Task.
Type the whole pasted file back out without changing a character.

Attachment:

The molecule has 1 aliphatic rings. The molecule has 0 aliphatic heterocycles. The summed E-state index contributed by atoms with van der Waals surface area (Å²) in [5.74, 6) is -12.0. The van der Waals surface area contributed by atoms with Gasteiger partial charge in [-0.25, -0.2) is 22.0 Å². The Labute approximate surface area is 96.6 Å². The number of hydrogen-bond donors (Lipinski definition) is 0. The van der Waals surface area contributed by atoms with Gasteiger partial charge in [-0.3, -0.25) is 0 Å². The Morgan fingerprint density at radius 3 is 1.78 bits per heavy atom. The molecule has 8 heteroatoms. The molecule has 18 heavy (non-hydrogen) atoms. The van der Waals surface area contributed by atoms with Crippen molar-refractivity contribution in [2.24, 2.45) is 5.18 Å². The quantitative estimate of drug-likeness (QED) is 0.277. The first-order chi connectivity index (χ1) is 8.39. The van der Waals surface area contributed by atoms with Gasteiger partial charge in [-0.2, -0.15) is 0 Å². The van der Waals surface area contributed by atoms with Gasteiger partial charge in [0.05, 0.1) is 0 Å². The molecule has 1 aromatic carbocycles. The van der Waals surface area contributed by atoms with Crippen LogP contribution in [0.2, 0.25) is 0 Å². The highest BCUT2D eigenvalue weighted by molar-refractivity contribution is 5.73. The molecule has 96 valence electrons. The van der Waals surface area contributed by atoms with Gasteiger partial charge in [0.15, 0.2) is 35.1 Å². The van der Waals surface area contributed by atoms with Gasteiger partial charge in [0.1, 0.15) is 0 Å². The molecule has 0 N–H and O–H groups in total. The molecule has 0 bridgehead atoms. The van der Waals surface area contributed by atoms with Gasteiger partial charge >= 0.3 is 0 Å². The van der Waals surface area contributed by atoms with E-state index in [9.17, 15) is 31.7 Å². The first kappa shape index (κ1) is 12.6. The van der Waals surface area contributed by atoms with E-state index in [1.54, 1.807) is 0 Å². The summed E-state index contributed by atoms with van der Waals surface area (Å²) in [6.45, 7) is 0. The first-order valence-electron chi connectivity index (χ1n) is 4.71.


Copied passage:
The molecule has 1 aliphatic rings. The molecule has 0 aliphatic heterocycles. The summed E-state index contributed by atoms with van der Waals surface area (Å²) in [5.74, 6) is -12.0. The van der Waals surface area contributed by atoms with Gasteiger partial charge in [-0.25, -0.2) is 22.0 Å². The Labute approximate surface area is 96.6 Å². The number of hydrogen-bond donors (Lipinski definition) is 0. The van der Waals surface area contributed by atoms with Gasteiger partial charge in [-0.3, -0.25) is 0 Å². The Morgan fingerprint density at radius 3 is 1.78 bits per heavy atom. The molecule has 8 heteroatoms. The molecule has 18 heavy (non-hydrogen) atoms. The van der Waals surface area contributed by atoms with Crippen molar-refractivity contribution in [2.24, 2.45) is 5.18 Å². The quantitative estimate of drug-likeness (QED) is 0.277. The first-order chi connectivity index (χ1) is 8.39. The van der Waals surface area contributed by atoms with Gasteiger partial charge in [-0.2, -0.15) is 0 Å². The van der Waals surface area contributed by atoms with Gasteiger partial charge in [0.05, 0.1) is 0 Å². The molecule has 1 aromatic carbocycles. The van der Waals surface area contributed by atoms with Crippen LogP contribution in [0.2, 0.25) is 0 Å². The highest BCUT2D eigenvalue weighted by molar-refractivity contribution is 5.73. The molecule has 96 valence electrons. The van der Waals surface area contributed by atoms with Gasteiger partial charge in [0.15, 0.2) is 35.1 Å². The van der Waals surface area contributed by atoms with Gasteiger partial charge in [0.1, 0.15) is 0 Å². The molecule has 0 N–H and O–H groups in total. The molecule has 0 bridgehead atoms. The van der Waals surface area contributed by atoms with Gasteiger partial charge >= 0.3 is 0 Å². The van der Waals surface area contributed by atoms with E-state index in [9.17, 15) is 31.7 Å². The first kappa shape index (κ1) is 12.6. The van der Waals surface area contributed by atoms with E-state index in [1.54, 1.807) is 0 Å². The summed E-state index contributed by atoms with van der Waals surface area (Å²) in [6.45, 7) is 0. The first-order valence-electron chi connectivity index (χ1n) is 4.71.